Babies and Toddlers: First Aid

A little while ago I talked about first aid for babies and toddlers, and tried to find out if there are any courses that are being ran in Estonia as well.

I will not get very specific as I do not have the teaching qualification for first aid but I would still like to share with you a couple of tips on how to make everything around the baby safer.

Q: How to make your home child-friendly?
First, get down and lie on the floor. Then take a look around as you will be able to see all the wires, plugs and other things that may be dangerous if the baby gets close.
If you have roller blinds with strings or chains, then these should not be somewhere where the child can access it as this is very dangerous if it gets around his or her neck.

Plastic bags (those small ones that you can put used diapers in) should not be left in the child’s reach, as there are numerous cases where children have suffocated due to plastic bags.

Every year there are also cases where the baby suffocates from eating grapes. Why? Because the child had been given a full grape, where in reality you should cut it in half or even into quarters.

Let’s talk a little about accidents as well.

Did you know that when a child has hit his or her head, they should not be forced to stay awake? Instead, they should be allowed to sleep as this is how the child’s body fights with stress. Obviously you will have to keep an eye on the child in case the health indicators worsen or the child throws up.

Q: How long should I keep the child under strict supervision?

No matter what has happened, the child should be supervised at least 72 hours after the accident. The best way would be to write down when and what happened, so you have all this information if needed. Many parents make a mistake that they offer something to eat or to drink immediately after the accident, hoping that it helps to lift the mood. Actually you should not give any food or liquid to the child before you have ensured that the child is alright. This is why it is extremely important to receive an official note from the school or the kindergarten if anything happens there and to take this very seriously.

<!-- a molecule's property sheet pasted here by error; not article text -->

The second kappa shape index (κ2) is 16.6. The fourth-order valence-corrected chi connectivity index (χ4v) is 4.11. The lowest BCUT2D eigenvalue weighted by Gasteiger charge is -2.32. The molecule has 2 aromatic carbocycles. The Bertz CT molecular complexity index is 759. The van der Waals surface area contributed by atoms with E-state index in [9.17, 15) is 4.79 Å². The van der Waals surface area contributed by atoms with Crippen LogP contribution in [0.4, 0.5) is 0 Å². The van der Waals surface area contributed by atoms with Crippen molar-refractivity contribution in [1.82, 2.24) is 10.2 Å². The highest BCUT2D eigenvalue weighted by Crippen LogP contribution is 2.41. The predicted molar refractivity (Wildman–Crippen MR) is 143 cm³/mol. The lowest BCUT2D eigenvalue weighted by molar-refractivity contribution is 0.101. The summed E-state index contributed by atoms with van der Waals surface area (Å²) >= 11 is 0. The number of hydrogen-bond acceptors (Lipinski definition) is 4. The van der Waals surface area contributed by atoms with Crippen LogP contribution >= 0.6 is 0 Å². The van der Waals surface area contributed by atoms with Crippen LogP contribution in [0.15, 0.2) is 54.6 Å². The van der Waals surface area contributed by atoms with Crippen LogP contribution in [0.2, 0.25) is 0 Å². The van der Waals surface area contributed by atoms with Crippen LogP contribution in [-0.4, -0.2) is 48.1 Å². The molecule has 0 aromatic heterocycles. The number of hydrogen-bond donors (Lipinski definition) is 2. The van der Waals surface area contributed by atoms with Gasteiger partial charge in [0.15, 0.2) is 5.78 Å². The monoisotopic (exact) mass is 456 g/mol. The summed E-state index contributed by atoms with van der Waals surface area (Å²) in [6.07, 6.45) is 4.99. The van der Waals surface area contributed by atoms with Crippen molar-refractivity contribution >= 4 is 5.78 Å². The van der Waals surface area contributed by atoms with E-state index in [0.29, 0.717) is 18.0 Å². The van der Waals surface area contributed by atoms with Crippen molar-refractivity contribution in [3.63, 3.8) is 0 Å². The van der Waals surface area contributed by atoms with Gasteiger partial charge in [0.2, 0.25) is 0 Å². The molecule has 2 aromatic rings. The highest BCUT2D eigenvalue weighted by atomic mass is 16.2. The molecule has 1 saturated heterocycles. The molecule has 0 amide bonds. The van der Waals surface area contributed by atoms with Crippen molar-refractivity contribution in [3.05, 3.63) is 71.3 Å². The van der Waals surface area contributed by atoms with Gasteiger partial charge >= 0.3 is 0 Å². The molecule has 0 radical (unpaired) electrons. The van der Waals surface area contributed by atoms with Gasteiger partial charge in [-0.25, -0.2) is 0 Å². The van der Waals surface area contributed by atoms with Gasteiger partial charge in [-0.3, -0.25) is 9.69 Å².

Q: What is the difference in CPR for a child and for an adult?
First you have to make sure if he or she breathes. If not, then you have to start with the CPR. For an adult, you should call the ambulance first and then start with CPR. With babies and children, it has been advised to do CPR for one minute and then call the ambulance. Why? This is because the bodies of babies and little children lose oxygen faster than an adult does. Do not be afraid that you are doing something wrong. Are you afraid that you apply too much pressure and you break a rib? Honestly, that is the least of the worries, as breaking a rib is extremely difficult because they are quite resilient and flexible.

Q: What to do in case of a nose bleed?
Squeeze the soft part of the nose and let the child breathe through the mouth for 10 minutes (child can stand over a sink or sit over a basin). For the next couple of hours do not let the child touch his or her nose as this may start the nose bleed again. If you have done 3×10 minutes of squeezing the nose but the nose bleed does not stop, call the ambulance.

Q: What happens if a finger or an arm has been burned?
If there is no open wound, then hold the burned part under cold water for 20 minutes. Even if you feel that after 3 minutes it’s alright, then actually the burning process is still continuing under the skin and that is why after some time you will feel pain and the burned area will swell and get red. Keep in mind – 20 minutes!
In cases of more serious burns, it is necessary to go to a hospital to get it treated.

I definitely recommend a first aid course for everyone, as it will make you feel more confident when acting in an accident.

I hope you learn a lot!

Kadi

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